The first is you’ve got to protect these environments that are used to build our software, implement our software, test our software, and then ultimately push our software out into production—whether these are cloud-based environments, or they’re machines in your office, or on premise of the data center. Wherever they are, you’ve got to make sure they’re protected. You can’t let anybody compromise those systems, because if they do, they could add malicious code into the process and that’s going to be a big problem.
Follow the Principle of Least Privilege
The second thing is, we have this concept of the principle of least privilege that means if somebody needs access to a system to do some job, we want to give them that access, but we don’t want to give them access to anything more than they need. A lot of times we get a little sloppy, and we give people pretty general administrative privileges or other kinds of escalated privileges on a system that gives them access to a whole bunch of stuff that’s not part of their job. Of course, if somebody breaks in using their credentials—they figure out how to compromise their password or whatever—then the hacker has all this opportunity to traipse through and do things in the system that really never should have been given access to the person in the first place. So we have to think more strategically about how we design our system.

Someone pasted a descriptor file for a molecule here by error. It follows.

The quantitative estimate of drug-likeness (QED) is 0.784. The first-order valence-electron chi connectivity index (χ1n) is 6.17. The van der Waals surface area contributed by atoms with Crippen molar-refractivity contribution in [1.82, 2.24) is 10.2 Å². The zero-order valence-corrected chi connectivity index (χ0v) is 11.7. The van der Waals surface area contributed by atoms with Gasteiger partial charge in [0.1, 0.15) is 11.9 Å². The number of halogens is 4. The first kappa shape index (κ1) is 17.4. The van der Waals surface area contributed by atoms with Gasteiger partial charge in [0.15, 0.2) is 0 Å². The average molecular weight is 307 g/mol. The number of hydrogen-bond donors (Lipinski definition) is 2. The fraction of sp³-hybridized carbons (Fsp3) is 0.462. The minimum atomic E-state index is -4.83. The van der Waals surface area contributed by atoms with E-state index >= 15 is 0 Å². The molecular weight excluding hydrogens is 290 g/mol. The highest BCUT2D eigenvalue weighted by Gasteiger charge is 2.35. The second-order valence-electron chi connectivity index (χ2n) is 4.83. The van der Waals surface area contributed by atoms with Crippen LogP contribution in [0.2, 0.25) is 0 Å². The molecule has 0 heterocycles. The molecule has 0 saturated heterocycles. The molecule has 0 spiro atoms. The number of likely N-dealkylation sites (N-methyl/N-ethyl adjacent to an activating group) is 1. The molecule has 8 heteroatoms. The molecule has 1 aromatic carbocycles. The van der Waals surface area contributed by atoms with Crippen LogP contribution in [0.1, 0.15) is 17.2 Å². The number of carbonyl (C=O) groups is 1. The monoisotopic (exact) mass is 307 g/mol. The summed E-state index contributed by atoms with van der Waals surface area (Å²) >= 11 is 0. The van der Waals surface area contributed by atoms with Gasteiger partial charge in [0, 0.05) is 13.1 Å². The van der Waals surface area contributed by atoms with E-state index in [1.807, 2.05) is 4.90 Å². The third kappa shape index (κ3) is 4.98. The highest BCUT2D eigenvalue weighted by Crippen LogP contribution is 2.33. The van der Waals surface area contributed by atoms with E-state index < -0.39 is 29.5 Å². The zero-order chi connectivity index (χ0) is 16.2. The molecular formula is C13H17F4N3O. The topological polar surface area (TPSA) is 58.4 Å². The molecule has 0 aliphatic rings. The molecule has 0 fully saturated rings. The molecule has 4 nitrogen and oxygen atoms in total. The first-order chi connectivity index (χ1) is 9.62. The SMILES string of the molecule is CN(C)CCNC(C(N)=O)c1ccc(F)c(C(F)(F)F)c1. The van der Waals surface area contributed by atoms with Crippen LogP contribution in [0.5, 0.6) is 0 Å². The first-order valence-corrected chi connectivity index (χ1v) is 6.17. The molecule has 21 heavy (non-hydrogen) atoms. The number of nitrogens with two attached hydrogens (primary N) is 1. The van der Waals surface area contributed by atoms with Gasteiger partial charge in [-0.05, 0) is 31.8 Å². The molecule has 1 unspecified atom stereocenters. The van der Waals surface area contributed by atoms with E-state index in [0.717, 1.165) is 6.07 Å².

Manage Secrets Very Carefully
The third thing is that we should not be lax when we secure these systems. There’s going to be all sorts of what in security call secrets laying around—your login ID, your password, encryption keys that allow you to encrypt and decrypt sensitive data. All that stuff needs to be protected because, you know, it’s great to have a lock on your house, but if you leave the key under the front mat, you didn’t really protect your house, right? Anybody could lift the mat up, find the key and open the door. So the in software, it’s the same thing. We’ve got to protect these keys somewhere and keep them protected at all time. We’re gonna need them to log into systems, we’re going to need them to decrypt information, we’re gonna have to make sure that we’re managing them very carefully. So we never let anybody spy or watch or try to access them or get access to those secrets, because once they get access to the secrets, all bets are off in terms of what they can do.